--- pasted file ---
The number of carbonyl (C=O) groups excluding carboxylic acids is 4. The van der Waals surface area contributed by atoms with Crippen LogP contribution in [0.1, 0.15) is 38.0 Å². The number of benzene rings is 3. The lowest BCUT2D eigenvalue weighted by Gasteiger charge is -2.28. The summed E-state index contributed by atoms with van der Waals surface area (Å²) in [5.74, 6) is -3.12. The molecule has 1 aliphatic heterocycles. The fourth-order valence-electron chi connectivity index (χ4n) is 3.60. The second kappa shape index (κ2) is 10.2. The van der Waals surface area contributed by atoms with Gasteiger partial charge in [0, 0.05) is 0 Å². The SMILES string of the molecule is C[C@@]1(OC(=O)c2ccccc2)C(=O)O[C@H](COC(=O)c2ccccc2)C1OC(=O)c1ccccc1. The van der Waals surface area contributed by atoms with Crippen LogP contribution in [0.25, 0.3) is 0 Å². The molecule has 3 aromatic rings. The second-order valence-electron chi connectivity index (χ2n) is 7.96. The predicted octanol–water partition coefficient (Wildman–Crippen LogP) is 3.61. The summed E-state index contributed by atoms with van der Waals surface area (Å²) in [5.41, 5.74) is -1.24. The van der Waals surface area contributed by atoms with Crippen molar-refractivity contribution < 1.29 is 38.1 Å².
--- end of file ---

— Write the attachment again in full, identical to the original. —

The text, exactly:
The number of carbonyl (C=O) groups excluding carboxylic acids is 4. The van der Waals surface area contributed by atoms with Crippen LogP contribution in [0.1, 0.15) is 38.0 Å². The number of benzene rings is 3. The lowest BCUT2D eigenvalue weighted by Gasteiger charge is -2.28. The summed E-state index contributed by atoms with van der Waals surface area (Å²) in [5.74, 6) is -3.12. The molecule has 1 aliphatic heterocycles. The fourth-order valence-electron chi connectivity index (χ4n) is 3.60. The second kappa shape index (κ2) is 10.2. The van der Waals surface area contributed by atoms with Gasteiger partial charge in [0, 0.05) is 0 Å². The SMILES string of the molecule is C[C@@]1(OC(=O)c2ccccc2)C(=O)O[C@H](COC(=O)c2ccccc2)C1OC(=O)c1ccccc1. The van der Waals surface area contributed by atoms with Crippen LogP contribution in [0.25, 0.3) is 0 Å². The molecule has 3 aromatic rings. The second-order valence-electron chi connectivity index (χ2n) is 7.96. The predicted octanol–water partition coefficient (Wildman–Crippen LogP) is 3.61. The summed E-state index contributed by atoms with van der Waals surface area (Å²) in [5.41, 5.74) is -1.24. The van der Waals surface area contributed by atoms with Crippen molar-refractivity contribution < 1.29 is 38.1 Å².